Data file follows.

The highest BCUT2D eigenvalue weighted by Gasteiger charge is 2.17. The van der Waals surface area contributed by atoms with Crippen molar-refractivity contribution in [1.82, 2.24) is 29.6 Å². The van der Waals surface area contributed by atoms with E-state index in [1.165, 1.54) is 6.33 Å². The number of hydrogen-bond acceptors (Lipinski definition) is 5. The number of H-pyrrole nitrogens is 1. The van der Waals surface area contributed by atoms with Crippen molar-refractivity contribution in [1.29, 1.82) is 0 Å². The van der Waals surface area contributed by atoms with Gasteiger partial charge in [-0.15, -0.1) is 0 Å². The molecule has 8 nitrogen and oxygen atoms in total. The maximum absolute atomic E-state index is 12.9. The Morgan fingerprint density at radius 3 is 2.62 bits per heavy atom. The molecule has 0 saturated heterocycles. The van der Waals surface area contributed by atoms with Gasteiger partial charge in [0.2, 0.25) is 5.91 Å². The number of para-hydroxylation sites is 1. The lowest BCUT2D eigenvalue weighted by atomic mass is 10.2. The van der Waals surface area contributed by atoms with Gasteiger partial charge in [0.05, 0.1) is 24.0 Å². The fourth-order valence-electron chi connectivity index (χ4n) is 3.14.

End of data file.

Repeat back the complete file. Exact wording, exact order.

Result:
The highest BCUT2D eigenvalue weighted by Gasteiger charge is 2.17. The van der Waals surface area contributed by atoms with Crippen molar-refractivity contribution in [1.82, 2.24) is 29.6 Å². The van der Waals surface area contributed by atoms with E-state index in [1.165, 1.54) is 6.33 Å². The number of hydrogen-bond acceptors (Lipinski definition) is 5. The number of H-pyrrole nitrogens is 1. The van der Waals surface area contributed by atoms with Crippen molar-refractivity contribution in [1.29, 1.82) is 0 Å². The van der Waals surface area contributed by atoms with Gasteiger partial charge in [-0.15, -0.1) is 0 Å². The molecule has 8 nitrogen and oxygen atoms in total. The maximum absolute atomic E-state index is 12.9. The Morgan fingerprint density at radius 3 is 2.62 bits per heavy atom. The molecule has 0 saturated heterocycles. The van der Waals surface area contributed by atoms with Gasteiger partial charge in [0.2, 0.25) is 5.91 Å². The number of para-hydroxylation sites is 1. The lowest BCUT2D eigenvalue weighted by atomic mass is 10.2. The van der Waals surface area contributed by atoms with Gasteiger partial charge in [0.05, 0.1) is 24.0 Å². The fourth-order valence-electron chi connectivity index (χ4n) is 3.14.